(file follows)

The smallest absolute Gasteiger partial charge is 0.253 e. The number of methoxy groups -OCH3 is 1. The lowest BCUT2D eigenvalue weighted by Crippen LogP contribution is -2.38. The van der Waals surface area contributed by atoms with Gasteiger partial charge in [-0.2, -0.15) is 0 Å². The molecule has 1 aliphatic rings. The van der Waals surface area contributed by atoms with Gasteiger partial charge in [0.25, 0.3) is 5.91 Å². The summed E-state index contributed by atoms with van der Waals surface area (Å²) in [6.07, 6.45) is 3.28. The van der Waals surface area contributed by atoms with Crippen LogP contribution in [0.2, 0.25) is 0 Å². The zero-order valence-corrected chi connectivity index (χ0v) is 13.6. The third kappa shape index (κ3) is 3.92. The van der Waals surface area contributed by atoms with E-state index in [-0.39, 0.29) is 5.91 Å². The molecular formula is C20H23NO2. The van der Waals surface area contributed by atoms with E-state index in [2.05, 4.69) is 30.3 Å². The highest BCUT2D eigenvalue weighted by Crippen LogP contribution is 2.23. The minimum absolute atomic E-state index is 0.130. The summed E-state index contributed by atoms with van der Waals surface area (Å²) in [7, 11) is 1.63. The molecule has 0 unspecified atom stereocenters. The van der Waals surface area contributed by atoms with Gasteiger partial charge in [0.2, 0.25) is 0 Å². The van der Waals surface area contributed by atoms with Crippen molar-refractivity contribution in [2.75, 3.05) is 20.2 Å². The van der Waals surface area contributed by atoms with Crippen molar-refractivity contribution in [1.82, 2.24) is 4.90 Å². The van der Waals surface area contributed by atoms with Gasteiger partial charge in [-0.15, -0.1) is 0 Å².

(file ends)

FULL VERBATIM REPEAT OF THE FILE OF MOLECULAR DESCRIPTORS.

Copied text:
The smallest absolute Gasteiger partial charge is 0.253 e. The number of methoxy groups -OCH3 is 1. The lowest BCUT2D eigenvalue weighted by Crippen LogP contribution is -2.38. The van der Waals surface area contributed by atoms with Gasteiger partial charge in [-0.2, -0.15) is 0 Å². The molecule has 1 aliphatic rings. The van der Waals surface area contributed by atoms with Gasteiger partial charge in [0.25, 0.3) is 5.91 Å². The summed E-state index contributed by atoms with van der Waals surface area (Å²) in [6.07, 6.45) is 3.28. The van der Waals surface area contributed by atoms with Crippen LogP contribution in [0.2, 0.25) is 0 Å². The zero-order valence-corrected chi connectivity index (χ0v) is 13.6. The third kappa shape index (κ3) is 3.92. The van der Waals surface area contributed by atoms with E-state index in [-0.39, 0.29) is 5.91 Å². The molecular formula is C20H23NO2. The van der Waals surface area contributed by atoms with E-state index in [2.05, 4.69) is 30.3 Å². The highest BCUT2D eigenvalue weighted by Crippen LogP contribution is 2.23. The minimum absolute atomic E-state index is 0.130. The summed E-state index contributed by atoms with van der Waals surface area (Å²) in [7, 11) is 1.63. The molecule has 0 unspecified atom stereocenters. The van der Waals surface area contributed by atoms with Gasteiger partial charge in [0.2, 0.25) is 0 Å². The van der Waals surface area contributed by atoms with Crippen molar-refractivity contribution in [2.75, 3.05) is 20.2 Å². The van der Waals surface area contributed by atoms with Crippen molar-refractivity contribution in [1.82, 2.24) is 4.90 Å². The van der Waals surface area contributed by atoms with Gasteiger partial charge in [-0.15, -0.1) is 0 Å².